Penn Museum Returns Ancient Iraqi Artifacts

Between 1922 and 1934, University of Pennsylvania archeologists dug up thousands of small clay tablets in Iraq and brought them to Philadelphia. Now, these tablets are making the return trip home.

The tablets came to Philadelphia through an agreement between the British government, the Iraqi government, and the Penn Museum. At the time, no one in Iraqi could read the cuneiform text on the tablets, so they were brought to America to be studied. Researchers discovered that the tablets were receipts from the Ur III dynasty in 2,000 B.C.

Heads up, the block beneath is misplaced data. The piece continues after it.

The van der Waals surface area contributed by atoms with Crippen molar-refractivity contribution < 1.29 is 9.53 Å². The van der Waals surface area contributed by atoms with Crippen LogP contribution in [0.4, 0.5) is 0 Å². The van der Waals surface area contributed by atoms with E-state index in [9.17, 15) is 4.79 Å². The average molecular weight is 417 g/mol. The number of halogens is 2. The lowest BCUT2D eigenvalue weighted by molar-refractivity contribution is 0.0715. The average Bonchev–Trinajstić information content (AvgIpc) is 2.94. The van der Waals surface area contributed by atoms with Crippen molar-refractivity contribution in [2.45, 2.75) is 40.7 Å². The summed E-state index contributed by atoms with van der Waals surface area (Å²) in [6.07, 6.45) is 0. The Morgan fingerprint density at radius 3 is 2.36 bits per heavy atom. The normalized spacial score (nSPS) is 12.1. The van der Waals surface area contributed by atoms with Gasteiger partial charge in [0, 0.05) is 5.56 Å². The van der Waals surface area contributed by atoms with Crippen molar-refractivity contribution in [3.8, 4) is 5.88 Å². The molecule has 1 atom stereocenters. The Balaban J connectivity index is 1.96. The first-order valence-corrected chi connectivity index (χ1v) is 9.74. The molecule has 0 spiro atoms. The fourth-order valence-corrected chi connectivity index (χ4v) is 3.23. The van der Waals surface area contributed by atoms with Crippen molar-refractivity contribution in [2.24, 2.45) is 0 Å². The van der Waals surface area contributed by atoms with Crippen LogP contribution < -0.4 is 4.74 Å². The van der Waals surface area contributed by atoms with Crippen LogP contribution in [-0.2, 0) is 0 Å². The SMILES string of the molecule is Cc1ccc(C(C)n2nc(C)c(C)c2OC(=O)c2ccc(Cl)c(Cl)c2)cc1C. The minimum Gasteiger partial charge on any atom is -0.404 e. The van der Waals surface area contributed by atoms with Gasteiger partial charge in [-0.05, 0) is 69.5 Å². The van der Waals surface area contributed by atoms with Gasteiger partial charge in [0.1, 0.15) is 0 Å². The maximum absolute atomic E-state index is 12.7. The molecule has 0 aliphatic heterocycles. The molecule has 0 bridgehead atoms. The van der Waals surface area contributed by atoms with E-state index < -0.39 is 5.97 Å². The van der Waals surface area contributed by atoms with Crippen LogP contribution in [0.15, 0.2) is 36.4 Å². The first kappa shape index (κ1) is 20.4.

Earlier this month, Penn Museum staff  brought to tablets to the Iraqi embassy in Washington to initiate the return. From there, the tablets will likely be sent to the Iraq Museum in Baghdad. Brad Hafford, a research associate with the Penn Museum, explained that this return was not the same as repatriation.

“Although repatriation means giving back to the country of origin, and we are doing that, it has taken on the meaning of getting things that have been looted or stolen. These were excavated under a perfectly legal permit, and we had always promised to give them back. So essentially we are giving back a very long-term extended loan,” he told WHYY.

The Penn Museum will still hold about 3,500 pieces of these tablets. Many of these fragments are not being returned because they are too small to reveal anything significant.